It is easy to understand why a car-free town on a 32-mile island surrounded by the Atlantic Ocean and the Great South Bay would take one's breath away. Why the charm of arriving by ferryboat and being greeted by children pulling wooden wagons and others carrying groceries in bike baskets would stand in such juxtaposition to the ways of the rest of the world. I have never had a car that I treasure as much as my bicycle. The older I get, the younger it makes me feel. A ride back from town through puddles on a rainy night makes me feel so youthful that as the rain hits my face I laugh all the way home. It is hard to explain the pleasure of riding up and down sandy sidewalks with a toddler strapped in to the bike seat behind you, forced to listen to you singing "Moonshadow" by Cat Stevens until they hear it so many times they can't help but sing along. I remember the crushing feeling when my husband said "Isn't it time I take that bike seat off the back of your bike?" as my youngest was nearing 6, and even at her most exhausted state would not allow herself to squeeze her little butt into the seat for a free ride. The confidence of knowing that one day a seat will be slapped back on for my grandchild eased my mind. I brought my kids up in the most beautiful, idyllic place in the world, and they are acutely aware of the gift they have been given. Like others, I knew there is no way that they would not return with their own children. Until one day you wake up and hear that a storm is coming, the storm of the century, and you realize that maybe that dream will be out of reach.
This dream is not mine alone, it is one shared by most of my community, a community that spans generations. The half-hour ride from Bay Shore seems too short to catch up with whomever, 8 or 80, is sitting next to you. Visitors can't help but marvel during the trip from the ferry to my house at how many times we stop to say hello. "Do you know everyone?" they ask. A typical visit to the market, just a few minutes away, takes at least a half an hour when you add in the time you spend chatting up your neighbors. We are one. We sit on the beach and the ball field together; together, we welcome new babies and grieve over the loss of old friends. We watch over each other's children with a joy and a love usually only reserved for one's own. We patch up scraped knees from bicycle spills and hurt feelings from disappointing up-at-bats. We help older people with whatever they need and hopefully help to counter the loneliness that sets in after their own unthinkables happen. Today, together, we grieve over our island. The number of houses lost or condemned are mounting. The breach where the ocean met the bay is being called a permanent inlet. We are told, point blank, that the island will never be the same. I cannot get back on the island yet to see my house, but am told it seems to be fine. Others are not as fortunate. When I left before the storm the last thing I did was put my cherished photo album filled with pictures of Labor Day picnics, sandcastles, winning runs and first rides on two-wheelers on the top shelf of my closet. I am lucky, as I feel confident that it is still there. Others have lost everything, except for the memories in their minds. I know that each of them have their own Fire Island story. I imagine they never thought their stories would end like this. I know that our community will be there to help make sure that it isn't the end for them. There are people on Fire Island right now working tirelessly to begin the process; I thank them immensely and look forward to the day when we are allowed to return and can pitch in ourselves. There are busy hands and full hearts everywhere. But this is all after the fact. We need to start working on before the fact.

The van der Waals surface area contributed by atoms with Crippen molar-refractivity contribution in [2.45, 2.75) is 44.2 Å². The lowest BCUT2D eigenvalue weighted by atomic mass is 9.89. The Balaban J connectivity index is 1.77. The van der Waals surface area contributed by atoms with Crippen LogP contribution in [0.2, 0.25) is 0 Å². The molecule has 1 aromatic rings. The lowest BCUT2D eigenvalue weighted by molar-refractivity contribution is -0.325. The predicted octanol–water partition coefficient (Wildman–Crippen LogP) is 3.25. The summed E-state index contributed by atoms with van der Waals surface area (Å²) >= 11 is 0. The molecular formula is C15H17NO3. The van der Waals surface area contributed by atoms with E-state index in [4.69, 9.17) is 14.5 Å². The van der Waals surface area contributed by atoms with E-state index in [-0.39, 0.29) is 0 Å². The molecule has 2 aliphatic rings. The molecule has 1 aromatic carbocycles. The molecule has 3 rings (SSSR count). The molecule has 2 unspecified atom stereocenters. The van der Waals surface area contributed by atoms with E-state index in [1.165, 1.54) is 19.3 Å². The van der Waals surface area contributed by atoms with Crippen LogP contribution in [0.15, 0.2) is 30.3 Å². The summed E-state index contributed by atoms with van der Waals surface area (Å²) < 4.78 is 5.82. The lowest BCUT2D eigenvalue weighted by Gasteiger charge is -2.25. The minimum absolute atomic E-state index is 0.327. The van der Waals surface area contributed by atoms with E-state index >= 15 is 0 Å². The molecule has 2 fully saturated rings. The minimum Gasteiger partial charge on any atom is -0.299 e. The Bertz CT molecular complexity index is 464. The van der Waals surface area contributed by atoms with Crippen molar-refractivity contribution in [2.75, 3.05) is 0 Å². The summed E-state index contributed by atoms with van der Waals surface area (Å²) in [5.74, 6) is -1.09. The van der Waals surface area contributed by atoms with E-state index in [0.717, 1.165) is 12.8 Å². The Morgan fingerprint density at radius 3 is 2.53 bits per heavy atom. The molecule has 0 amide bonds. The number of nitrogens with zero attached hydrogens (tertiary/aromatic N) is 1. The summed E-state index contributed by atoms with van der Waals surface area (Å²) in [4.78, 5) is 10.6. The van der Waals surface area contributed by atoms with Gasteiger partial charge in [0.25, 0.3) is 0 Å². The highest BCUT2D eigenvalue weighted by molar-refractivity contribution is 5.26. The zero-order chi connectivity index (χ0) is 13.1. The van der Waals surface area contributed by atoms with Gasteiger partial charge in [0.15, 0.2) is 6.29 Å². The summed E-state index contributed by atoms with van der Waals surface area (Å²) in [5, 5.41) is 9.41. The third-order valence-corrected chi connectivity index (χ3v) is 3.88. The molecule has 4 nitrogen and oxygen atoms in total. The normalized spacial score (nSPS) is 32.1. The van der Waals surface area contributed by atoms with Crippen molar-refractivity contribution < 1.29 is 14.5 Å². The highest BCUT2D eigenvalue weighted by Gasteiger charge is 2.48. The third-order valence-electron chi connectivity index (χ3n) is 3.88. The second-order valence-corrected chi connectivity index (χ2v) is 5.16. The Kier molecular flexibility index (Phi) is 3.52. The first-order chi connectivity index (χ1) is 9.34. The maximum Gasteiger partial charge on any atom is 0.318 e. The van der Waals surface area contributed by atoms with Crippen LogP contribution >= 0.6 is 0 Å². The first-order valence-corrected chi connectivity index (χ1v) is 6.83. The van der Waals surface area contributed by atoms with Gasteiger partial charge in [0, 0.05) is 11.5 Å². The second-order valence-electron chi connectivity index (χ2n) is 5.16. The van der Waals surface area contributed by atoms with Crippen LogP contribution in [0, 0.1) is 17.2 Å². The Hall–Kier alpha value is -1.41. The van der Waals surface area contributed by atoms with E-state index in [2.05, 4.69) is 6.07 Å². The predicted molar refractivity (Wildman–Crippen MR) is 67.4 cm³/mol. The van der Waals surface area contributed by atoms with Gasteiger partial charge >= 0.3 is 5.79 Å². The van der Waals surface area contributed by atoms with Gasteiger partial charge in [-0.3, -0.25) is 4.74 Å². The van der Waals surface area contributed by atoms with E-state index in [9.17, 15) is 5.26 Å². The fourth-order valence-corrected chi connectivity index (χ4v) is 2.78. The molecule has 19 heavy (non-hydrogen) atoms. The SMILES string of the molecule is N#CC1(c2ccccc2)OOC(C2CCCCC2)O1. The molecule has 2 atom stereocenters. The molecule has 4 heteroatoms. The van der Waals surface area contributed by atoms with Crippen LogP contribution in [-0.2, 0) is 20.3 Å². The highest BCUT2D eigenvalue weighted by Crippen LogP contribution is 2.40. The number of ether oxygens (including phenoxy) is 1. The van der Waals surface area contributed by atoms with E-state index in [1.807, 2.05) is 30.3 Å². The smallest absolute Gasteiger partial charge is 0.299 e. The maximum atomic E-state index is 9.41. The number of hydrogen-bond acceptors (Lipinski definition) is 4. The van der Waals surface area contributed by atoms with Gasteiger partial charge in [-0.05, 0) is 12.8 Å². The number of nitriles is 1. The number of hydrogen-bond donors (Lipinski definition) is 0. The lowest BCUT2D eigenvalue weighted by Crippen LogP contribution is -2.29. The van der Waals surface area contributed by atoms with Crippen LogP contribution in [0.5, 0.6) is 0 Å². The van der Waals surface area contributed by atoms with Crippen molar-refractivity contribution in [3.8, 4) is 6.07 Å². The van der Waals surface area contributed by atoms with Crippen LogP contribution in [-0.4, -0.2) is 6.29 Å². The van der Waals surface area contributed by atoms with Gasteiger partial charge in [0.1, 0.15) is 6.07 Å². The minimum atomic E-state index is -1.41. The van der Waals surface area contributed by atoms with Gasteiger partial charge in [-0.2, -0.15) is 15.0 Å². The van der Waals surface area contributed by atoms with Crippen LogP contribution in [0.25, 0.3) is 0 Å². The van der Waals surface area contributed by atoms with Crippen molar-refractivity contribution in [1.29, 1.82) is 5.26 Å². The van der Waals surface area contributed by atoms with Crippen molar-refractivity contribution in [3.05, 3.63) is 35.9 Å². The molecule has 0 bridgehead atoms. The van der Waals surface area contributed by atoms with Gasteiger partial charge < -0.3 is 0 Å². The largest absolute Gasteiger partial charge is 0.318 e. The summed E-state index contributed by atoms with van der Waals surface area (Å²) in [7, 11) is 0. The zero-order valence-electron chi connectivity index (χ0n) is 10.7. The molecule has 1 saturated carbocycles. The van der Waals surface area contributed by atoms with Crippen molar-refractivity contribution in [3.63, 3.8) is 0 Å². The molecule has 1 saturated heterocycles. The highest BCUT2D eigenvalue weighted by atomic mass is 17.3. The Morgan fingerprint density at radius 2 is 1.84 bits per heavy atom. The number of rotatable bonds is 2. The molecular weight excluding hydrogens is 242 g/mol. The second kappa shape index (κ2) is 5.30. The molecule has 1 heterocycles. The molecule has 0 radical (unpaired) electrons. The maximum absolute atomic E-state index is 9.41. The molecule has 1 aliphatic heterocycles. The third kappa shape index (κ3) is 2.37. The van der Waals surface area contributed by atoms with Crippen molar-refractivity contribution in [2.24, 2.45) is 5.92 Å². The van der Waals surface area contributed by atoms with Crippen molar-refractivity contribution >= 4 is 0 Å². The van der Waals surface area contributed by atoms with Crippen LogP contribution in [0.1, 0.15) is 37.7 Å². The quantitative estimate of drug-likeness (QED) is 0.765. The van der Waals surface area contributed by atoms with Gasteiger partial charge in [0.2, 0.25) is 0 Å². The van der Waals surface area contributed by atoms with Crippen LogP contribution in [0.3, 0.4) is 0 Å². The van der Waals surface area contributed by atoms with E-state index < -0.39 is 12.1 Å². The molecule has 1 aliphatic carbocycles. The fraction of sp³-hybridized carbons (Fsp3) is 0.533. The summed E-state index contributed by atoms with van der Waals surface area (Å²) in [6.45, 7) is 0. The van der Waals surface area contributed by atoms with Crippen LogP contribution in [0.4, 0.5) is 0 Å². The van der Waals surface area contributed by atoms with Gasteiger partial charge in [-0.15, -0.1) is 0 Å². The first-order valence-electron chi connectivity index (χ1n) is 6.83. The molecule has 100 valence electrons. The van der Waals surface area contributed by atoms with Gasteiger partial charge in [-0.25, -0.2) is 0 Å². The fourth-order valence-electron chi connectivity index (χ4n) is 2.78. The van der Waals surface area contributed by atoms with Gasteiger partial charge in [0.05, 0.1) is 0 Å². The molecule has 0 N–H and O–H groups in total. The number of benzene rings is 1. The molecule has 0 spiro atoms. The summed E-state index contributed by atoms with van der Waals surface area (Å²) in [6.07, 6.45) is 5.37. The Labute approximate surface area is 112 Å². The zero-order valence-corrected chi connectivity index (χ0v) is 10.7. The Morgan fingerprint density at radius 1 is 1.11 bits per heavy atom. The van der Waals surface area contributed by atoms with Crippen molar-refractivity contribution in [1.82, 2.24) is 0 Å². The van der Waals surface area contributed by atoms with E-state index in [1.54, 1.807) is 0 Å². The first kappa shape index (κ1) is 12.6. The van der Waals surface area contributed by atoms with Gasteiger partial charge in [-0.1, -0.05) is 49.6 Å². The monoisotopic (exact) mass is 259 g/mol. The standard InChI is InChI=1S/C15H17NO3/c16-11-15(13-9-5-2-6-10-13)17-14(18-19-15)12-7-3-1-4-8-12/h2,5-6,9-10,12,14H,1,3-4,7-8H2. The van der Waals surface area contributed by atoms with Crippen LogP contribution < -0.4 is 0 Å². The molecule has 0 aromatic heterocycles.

We live in an ever-changing world with an ever-changing climate. I pray that the world will take notice and will take action, working together to protect every community and every childhood memory as if it is their own.